|Birth Day:||August 8, 1948|
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She was born to a Soviet military commander.
After graduating in 1966, she enrolled in the Moscow State Aviation Institute (MAI), where she also took flight lessons. In 1971 she was licensed as a flight instructor. After graduating from the MAI in 1972, she trained as a test pilot at the Fedotov Test Pilot School, graduating in 1976. In May 1978 she went to work for the aircraft manufacturer Yakovlev, as a test pilot.
Between 1969 and 1977 she was a member of the Soviet national team for aerobatics. At the FAI World Aerobatic Championships in July 1970 at Hullavington, she flew a Yak-18 and won the world championship together with an all-female team. At the 1972 World Championships in Salon-de-Provence she placed third; in 1976 in Kiev with a Yak-50, fifth.
In 1979, Savitskaya participated in the selection process for the second group of female cosmonauts. On June 30, 1980, she was officially admitted to the cosmonaut group. She passed her exams on February 24, 1982.
In December 1981, Savitskaya prepared for her first space flight, a short-term flight to the space station Salyut 7, replacing the original crew. The commander of this mission was Leonid Popov, with his third flight; it was flight engineer Alexander Serebrov's first flight.
The launch of Soyuz T-7 took place on August 19, 1982. This made Savitskaya the second woman in space, 19 years after Valentina Tereshkova. The three cosmonauts docked with the space station the following day, where they were welcomed by Anatoly Berezovoy and Valentin Lebedev. This was the first time a space station had a mixed gender crew. Savitskaya was assigned the orbital module of Soyuz T-7 as a private area, but slept as well as the men in the space station. On August 27, 1982, Popov, Savitskaya, and Serebrov returned to Earth in Soyuz T-5.
In December 1983 she was assigned to her second flight, including an EVA, three weeks after American astronaut Kathy Sullivan's flight and EVA assignment were made public. Again, it was to be a short-term mission to Salyut 7, this time bringing tools to the station so that the third resident crew, the Salyut 7 EO-3, could repair a fuel line.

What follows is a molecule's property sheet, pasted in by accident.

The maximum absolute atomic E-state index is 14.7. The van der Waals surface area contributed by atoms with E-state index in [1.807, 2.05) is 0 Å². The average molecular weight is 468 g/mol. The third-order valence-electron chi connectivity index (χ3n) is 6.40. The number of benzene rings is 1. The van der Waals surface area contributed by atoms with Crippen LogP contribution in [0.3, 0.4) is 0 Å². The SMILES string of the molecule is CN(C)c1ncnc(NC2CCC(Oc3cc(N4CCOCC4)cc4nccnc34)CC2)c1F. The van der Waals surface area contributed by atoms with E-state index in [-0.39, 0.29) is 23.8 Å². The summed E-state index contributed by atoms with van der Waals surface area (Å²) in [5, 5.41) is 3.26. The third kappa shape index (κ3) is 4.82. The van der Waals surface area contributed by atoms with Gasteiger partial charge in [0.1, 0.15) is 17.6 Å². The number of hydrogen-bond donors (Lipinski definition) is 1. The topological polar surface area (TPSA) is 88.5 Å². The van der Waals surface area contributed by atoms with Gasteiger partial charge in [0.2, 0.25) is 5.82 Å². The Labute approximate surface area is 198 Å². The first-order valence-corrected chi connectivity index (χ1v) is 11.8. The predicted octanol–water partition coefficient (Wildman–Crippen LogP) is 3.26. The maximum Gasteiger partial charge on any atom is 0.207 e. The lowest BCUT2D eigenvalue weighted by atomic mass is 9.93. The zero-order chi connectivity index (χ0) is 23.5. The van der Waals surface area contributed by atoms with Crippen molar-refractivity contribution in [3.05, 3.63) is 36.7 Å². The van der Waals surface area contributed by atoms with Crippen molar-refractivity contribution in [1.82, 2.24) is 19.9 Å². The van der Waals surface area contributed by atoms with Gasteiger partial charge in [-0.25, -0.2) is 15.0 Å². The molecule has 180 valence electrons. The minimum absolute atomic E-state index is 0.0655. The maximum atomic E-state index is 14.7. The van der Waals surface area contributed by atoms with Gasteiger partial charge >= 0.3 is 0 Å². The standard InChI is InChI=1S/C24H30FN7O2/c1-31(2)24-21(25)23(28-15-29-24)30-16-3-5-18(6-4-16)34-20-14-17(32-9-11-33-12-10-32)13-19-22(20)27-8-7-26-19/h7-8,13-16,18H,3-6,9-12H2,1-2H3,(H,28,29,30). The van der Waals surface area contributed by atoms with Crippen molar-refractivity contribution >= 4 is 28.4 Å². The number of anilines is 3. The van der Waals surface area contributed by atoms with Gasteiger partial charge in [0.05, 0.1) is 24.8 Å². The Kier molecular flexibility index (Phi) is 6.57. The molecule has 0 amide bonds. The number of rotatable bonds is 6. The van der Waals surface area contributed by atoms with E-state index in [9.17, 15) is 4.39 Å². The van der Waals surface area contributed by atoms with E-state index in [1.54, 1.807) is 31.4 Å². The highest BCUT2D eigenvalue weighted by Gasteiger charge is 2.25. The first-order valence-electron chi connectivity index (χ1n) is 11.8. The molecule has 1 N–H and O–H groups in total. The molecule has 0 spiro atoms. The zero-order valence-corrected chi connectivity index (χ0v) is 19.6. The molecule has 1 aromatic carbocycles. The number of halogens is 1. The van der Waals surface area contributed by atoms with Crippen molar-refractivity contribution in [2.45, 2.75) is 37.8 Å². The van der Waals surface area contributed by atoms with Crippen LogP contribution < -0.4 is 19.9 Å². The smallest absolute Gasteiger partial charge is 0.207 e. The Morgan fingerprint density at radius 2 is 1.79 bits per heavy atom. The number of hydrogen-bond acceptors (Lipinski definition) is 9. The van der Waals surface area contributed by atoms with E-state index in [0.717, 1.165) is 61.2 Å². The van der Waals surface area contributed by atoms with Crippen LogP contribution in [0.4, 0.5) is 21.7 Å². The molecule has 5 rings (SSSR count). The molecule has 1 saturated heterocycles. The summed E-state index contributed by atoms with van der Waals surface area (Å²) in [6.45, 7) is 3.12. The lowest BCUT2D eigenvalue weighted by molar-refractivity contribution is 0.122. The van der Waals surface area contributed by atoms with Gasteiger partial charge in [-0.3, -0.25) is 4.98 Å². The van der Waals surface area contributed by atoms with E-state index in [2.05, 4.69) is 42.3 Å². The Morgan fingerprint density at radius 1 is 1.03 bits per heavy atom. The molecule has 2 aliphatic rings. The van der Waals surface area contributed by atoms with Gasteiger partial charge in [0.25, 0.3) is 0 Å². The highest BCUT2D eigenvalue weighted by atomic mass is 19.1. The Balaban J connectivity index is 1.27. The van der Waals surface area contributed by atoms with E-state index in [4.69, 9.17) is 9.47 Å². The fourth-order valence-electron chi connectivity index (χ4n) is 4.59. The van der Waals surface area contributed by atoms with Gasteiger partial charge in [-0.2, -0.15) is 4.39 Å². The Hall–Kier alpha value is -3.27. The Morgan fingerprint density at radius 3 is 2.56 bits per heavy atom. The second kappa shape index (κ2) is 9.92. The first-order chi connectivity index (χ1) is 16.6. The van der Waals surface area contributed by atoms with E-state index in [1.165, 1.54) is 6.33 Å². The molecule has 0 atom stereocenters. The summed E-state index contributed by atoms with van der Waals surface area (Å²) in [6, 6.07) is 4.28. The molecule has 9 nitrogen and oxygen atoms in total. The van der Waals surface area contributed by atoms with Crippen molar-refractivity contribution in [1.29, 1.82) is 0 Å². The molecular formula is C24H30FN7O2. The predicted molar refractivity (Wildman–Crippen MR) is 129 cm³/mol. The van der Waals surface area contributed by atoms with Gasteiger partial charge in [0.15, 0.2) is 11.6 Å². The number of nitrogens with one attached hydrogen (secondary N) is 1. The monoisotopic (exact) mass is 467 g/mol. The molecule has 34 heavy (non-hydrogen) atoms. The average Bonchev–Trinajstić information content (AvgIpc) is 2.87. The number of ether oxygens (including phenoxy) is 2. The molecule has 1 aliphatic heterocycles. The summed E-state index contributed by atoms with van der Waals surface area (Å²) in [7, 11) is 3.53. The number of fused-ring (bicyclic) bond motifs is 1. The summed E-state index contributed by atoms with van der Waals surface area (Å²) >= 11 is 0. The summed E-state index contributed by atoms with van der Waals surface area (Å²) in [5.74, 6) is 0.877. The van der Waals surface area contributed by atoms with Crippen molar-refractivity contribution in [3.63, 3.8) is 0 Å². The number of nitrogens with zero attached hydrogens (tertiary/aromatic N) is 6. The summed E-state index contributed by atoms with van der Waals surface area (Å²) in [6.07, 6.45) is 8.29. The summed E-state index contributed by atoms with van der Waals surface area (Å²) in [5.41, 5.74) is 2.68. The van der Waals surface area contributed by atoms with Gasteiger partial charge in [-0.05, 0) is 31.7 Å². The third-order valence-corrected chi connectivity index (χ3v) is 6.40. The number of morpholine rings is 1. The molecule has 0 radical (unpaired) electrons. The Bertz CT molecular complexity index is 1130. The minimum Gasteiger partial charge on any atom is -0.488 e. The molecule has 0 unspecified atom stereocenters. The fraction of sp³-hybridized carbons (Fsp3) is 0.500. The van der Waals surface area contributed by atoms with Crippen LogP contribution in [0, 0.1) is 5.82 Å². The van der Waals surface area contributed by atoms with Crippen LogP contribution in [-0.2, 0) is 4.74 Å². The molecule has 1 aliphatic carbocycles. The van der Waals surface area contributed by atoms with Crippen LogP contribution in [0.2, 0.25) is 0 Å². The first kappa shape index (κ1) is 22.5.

On July 17, 1984 Savitskaya launched aboard Soyuz T-12, together with Commander Vladimir Dzhanibekov and research cosmonaut Igor Volk. On July 25, 1984, Savitskaya became the first woman to spacewalk, conducting EVA outside the Salyut 7 space station for 3 hours and 35 minutes, during which she cut and welded metals in space along with her colleague Vladimir Dzhanibekov. Of the 57 Soviet/Russian spacewalkers through 2010, she is the only woman, and as of April 2020 is still the only Soviet/Russian woman to walk in space. The return to Earth took place on July 29, 1984.
Upon returning to Earth, Savitskaya was assigned as the commander of an all-female Soyuz crew to Salyut 7 in commemoration of International Women's Day. In February 1985, however, the radio contact with Salyut 7 was lost; the space station was rescued by the Soyuz T-13 mission in the summer of 1985. When the next mission had to be stopped in November 1985, due to an illness of the commander Vladimir Vasyutin, the women's flight was finally canceled. In addition, after two unsuccessful flights in 1983, Soyuz T-8 and Soyuz T-10-1, not enough Soyuz spacecraft were available. Later it would have been possible to fly with a Soyuz-TM to the space station Mir. However, this plan was not pursued due to Savitskaya's pregnancy in 1986.
Savitskaya is married, with one child, a son born in 1986. In February 1986, she graduated from the Bauman Moscow Higher Technical School. From 1983 to 1994 Savitskaya held a position of Deputy Head of NPO Energia.
A committed communist, Savitskaya was elected as a people's deputy of the USSR from 1989 and a people's deputy of Russia in 1990, a position she held until 1992. She did not welcome the collapse of the Soviet Union in the early 1990s, noting that everything her parents had worked hard to build was destroyed almost overnight and she was "glad they did not live to see it".
Savitskaya retired in 1993 from the Russian Air Force with the rank of Major. In 1994/95 she worked as an Assistant Professor in Economics and Investment at the Moscow State Aviation Institute. In 1996, she was elected a deputy of the State Duma representing the Communist Party of the Russian Federation, and has been re-elected four times since then. She presently serves as Deputy Chair of the Committee on Defence, and is also a member of the Coordination council presidium of the National Patriotic Union.
In 1995, Savitskaya gave an interview to Baltimore Sun journalist Clara Germani. She recalled encountering some sexism from her male crewmates and that upon entering Salyut 7 for the first time, Valentin Lebedev presented her with an apron and told her "to get to work". She stated that "I was quickly able to establish a working, professional relationship with them."
Currently, Svetlana Savitskaya is 74 years, 1 months and 28 days old. Svetlana Savitskaya will celebrate 75th birthday on a Tuesday 8th of August 2023.
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